4. As mentioned above, Herz published the catalogue of the Arab Museum in Cairo in French in two editions, then both in English translation and the second edition also in Arabic:
  5. On the occasion of the inauguration of the Rifai mosque (1287-1330/1870-1912) he published a small monograph on its history:
  6. During his long term of office Max Herz edited and mostly wrote himself the Comité Bulletins (1890–1914) in French, which were also published in Arabic translation. They constitute a succinct data store on the Arab-Islamic and Coptic architecture of Egypt and especially of Cairo. In 1914 Herz also published an index to volumes 1882–1910, thus rendering a great service to readers in providing them with relatively easy access to this invaluable source, which is otherwise very difficult to use; a similar index to later volumes never appeared:[40]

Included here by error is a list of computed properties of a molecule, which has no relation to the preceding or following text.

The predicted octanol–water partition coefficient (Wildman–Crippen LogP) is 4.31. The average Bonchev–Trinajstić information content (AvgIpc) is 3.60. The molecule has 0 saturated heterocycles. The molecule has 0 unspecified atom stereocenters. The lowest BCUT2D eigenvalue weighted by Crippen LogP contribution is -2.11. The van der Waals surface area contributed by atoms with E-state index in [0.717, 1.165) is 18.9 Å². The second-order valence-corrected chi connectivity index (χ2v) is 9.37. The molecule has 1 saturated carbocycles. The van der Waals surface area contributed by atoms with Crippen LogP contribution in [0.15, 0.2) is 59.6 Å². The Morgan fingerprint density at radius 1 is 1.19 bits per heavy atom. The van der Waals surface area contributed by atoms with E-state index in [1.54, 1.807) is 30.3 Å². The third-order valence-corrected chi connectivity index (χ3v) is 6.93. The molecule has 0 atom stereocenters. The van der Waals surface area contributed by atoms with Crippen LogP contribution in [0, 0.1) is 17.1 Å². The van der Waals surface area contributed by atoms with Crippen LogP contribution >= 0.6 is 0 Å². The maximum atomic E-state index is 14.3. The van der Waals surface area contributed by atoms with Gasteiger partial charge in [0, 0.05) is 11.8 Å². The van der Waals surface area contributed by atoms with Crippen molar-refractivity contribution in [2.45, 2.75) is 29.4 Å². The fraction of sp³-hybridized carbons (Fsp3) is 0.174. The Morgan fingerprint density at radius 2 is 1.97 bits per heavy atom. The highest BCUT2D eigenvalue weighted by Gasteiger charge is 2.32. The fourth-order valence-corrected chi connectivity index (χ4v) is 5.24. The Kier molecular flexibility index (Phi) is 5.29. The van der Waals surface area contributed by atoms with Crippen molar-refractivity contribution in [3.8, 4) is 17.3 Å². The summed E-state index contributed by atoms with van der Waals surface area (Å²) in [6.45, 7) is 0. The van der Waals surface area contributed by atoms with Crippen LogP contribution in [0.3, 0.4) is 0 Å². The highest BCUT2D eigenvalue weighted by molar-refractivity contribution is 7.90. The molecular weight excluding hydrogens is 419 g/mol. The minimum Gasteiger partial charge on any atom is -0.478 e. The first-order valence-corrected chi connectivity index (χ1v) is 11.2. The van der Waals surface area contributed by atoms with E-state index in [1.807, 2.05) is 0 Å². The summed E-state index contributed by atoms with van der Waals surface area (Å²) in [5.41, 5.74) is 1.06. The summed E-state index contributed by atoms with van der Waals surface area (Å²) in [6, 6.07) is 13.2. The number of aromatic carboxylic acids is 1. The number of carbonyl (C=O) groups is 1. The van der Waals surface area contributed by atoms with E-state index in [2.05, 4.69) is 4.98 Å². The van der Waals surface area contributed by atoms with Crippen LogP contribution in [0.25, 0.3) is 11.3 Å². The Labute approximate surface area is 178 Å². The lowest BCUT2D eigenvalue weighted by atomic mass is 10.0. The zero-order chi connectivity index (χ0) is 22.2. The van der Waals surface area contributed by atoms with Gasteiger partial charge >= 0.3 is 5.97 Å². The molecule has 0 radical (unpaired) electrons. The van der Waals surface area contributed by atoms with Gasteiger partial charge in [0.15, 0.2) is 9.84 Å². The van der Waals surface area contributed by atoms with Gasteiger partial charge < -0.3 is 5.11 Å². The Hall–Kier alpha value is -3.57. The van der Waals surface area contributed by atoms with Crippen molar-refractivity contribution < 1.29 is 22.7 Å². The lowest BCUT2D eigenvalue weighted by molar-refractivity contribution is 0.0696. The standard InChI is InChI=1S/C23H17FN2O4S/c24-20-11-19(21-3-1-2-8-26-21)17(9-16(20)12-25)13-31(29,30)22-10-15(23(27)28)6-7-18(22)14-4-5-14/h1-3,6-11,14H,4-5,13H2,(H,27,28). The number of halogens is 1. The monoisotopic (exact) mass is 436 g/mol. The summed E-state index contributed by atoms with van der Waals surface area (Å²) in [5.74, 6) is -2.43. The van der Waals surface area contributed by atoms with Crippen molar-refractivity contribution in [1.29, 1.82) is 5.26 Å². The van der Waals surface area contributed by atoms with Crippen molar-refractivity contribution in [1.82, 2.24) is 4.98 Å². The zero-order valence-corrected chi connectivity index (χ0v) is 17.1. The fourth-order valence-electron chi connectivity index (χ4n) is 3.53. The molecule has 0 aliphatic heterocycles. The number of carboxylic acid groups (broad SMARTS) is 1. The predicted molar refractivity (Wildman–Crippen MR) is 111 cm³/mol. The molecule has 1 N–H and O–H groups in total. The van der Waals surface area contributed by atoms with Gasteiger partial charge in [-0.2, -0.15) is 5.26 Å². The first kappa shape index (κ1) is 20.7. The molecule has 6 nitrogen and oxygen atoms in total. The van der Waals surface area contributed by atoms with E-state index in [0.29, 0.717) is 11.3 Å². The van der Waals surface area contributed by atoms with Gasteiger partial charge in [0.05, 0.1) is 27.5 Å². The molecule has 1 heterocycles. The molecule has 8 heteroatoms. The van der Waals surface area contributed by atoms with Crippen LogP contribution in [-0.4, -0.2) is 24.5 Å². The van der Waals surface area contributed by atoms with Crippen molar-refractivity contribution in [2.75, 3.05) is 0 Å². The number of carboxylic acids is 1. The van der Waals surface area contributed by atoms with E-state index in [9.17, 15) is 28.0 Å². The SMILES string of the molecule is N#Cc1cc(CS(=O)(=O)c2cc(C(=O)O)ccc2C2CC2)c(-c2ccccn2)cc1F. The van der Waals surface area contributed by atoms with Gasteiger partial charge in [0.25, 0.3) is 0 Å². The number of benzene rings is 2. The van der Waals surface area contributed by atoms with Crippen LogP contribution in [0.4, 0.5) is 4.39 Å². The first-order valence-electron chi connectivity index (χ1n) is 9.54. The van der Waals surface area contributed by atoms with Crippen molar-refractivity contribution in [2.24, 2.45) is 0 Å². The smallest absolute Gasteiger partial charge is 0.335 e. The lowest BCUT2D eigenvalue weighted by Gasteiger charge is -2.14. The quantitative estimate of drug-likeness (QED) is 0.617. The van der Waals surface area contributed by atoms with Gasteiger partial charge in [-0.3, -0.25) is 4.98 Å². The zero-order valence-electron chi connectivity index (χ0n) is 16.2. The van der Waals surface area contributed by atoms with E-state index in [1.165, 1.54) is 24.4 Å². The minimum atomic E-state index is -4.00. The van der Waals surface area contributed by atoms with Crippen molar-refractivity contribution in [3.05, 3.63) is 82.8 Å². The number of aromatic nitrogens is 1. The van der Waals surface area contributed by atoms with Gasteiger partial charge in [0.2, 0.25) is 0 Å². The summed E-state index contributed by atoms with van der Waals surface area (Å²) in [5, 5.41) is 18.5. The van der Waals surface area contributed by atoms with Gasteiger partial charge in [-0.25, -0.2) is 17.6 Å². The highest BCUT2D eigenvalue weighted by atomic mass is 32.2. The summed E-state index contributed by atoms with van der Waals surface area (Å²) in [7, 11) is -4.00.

Hungarian connectionsEdit